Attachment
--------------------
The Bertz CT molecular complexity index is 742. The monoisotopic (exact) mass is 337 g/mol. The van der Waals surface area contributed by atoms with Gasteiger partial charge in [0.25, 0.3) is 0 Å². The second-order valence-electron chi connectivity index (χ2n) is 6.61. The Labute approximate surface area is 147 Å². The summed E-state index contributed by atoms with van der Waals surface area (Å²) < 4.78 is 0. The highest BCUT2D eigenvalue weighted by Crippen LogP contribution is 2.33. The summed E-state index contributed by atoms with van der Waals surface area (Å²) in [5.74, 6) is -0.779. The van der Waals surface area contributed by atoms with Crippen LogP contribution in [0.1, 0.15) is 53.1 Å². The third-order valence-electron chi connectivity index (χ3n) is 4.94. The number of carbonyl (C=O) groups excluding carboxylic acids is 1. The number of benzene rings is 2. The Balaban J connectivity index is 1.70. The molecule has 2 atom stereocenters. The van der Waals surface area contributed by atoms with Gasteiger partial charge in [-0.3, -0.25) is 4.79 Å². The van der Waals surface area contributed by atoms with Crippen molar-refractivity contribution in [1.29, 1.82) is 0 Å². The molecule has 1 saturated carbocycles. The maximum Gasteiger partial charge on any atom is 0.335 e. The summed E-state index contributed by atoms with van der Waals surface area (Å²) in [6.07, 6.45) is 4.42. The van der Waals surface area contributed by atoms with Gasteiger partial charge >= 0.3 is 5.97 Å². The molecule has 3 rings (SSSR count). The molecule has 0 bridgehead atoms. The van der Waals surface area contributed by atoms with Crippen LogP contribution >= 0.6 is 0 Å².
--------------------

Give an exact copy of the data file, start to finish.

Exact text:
The Bertz CT molecular complexity index is 742. The monoisotopic (exact) mass is 337 g/mol. The van der Waals surface area contributed by atoms with Gasteiger partial charge in [0.25, 0.3) is 0 Å². The second-order valence-electron chi connectivity index (χ2n) is 6.61. The Labute approximate surface area is 147 Å². The summed E-state index contributed by atoms with van der Waals surface area (Å²) < 4.78 is 0. The highest BCUT2D eigenvalue weighted by Crippen LogP contribution is 2.33. The summed E-state index contributed by atoms with van der Waals surface area (Å²) in [5.74, 6) is -0.779. The van der Waals surface area contributed by atoms with Crippen LogP contribution in [0.1, 0.15) is 53.1 Å². The third-order valence-electron chi connectivity index (χ3n) is 4.94. The number of carbonyl (C=O) groups excluding carboxylic acids is 1. The number of benzene rings is 2. The Balaban J connectivity index is 1.70. The molecule has 2 atom stereocenters. The van der Waals surface area contributed by atoms with Gasteiger partial charge in [-0.3, -0.25) is 4.79 Å². The van der Waals surface area contributed by atoms with Crippen molar-refractivity contribution in [1.29, 1.82) is 0 Å². The molecule has 1 saturated carbocycles. The maximum Gasteiger partial charge on any atom is 0.335 e. The summed E-state index contributed by atoms with van der Waals surface area (Å²) in [6.07, 6.45) is 4.42. The van der Waals surface area contributed by atoms with Gasteiger partial charge >= 0.3 is 5.97 Å². The molecule has 3 rings (SSSR count). The molecule has 0 bridgehead atoms. The van der Waals surface area contributed by atoms with Crippen LogP contribution >= 0.6 is 0 Å².